Regeneration of Functional Intestinal Smooth Muscle
- Author(s): Wang, Qianqian
- Advisor(s): Dunn, James C.Y.
- et al.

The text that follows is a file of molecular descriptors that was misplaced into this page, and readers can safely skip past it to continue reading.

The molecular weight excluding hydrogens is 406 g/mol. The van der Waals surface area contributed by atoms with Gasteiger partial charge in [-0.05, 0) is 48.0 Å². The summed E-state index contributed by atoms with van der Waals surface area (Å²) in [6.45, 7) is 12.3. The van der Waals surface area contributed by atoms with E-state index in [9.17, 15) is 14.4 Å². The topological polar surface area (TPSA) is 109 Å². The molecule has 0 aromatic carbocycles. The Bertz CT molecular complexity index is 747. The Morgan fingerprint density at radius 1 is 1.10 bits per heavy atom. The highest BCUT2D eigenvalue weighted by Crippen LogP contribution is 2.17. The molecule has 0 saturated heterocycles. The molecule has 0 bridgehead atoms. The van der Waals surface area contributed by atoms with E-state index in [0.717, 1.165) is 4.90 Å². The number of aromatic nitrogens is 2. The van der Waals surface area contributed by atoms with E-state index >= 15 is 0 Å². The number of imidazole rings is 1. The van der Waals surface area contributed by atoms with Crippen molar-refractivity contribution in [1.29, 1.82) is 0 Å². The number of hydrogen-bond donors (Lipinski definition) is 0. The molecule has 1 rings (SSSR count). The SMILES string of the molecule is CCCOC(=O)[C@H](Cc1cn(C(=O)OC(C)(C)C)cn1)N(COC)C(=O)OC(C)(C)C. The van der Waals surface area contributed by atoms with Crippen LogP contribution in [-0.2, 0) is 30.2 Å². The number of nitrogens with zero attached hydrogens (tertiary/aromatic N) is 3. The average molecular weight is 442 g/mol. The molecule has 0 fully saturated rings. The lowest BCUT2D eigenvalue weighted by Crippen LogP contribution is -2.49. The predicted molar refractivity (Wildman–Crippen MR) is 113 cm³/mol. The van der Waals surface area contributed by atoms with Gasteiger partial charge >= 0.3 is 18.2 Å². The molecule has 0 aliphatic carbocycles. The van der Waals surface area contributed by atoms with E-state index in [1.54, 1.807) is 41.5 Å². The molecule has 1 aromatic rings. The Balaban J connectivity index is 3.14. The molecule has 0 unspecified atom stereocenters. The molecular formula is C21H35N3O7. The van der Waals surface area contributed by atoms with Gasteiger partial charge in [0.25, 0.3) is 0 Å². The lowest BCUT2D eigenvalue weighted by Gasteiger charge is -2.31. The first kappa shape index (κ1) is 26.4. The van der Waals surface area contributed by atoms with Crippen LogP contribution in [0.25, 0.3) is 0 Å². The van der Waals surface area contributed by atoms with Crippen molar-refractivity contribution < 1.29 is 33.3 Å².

Although important for studies of gut motility and essential for intestinal regeneration, the in vitro culture of smooth muscle with peristaltic function remains a significant challenge. Many different culture systems have been established to restore the correct morphology or cellular components of intestinal muscle layers, but few have been developed to allow the appropriate function. Intestinal peristalsis is effected by smooth muscle cells (SMC), coordinated by the enteric neurons, and paced by interstitial cells of Cajal (ICC). Previously, different media have been developed to specifically culture primary muscle, ICC, neurons—or two of the three in combination—but no media could preserve all the three in one system. Here we report the first serum-free culture methodology that consistently maintains spontaneous and periodic contractions of murine and human intestinal smooth muscle for months. In this system, SMC expressed the mature marker myosin heavy chain while ICC, neurons and glial cells not only preserved a substantial morphological diversity but also formed self-organized networks. To further investigate whether those different cells were functionally involved in the observed contractions, we used a collection of drugs targeting each type of cells and monitored the subsequent alternations of the contractile activity. To better characterize the transcriptional profile of cells in the new serum-free culture, we employed the RNA-sequencing methodology and explored the mechanism behind this functional regeneration. Moving forward, we incorporated the electrospun poly-caprolactone and gelatin scaffolds into the culture to provide topological guidance and morphological control for the regenerated intestinal muscle. Finally, with the addition of intestinal epithelial cells, this platform enabled up to 11 types of cells from mucosa, muscularis and serosa to coexist and epithelial cells were stretched by the contracting muscle cells. The methods here provide a powerful tool for mechanistic studies of gut motility disorders and the functional regeneration of the engineered intestine.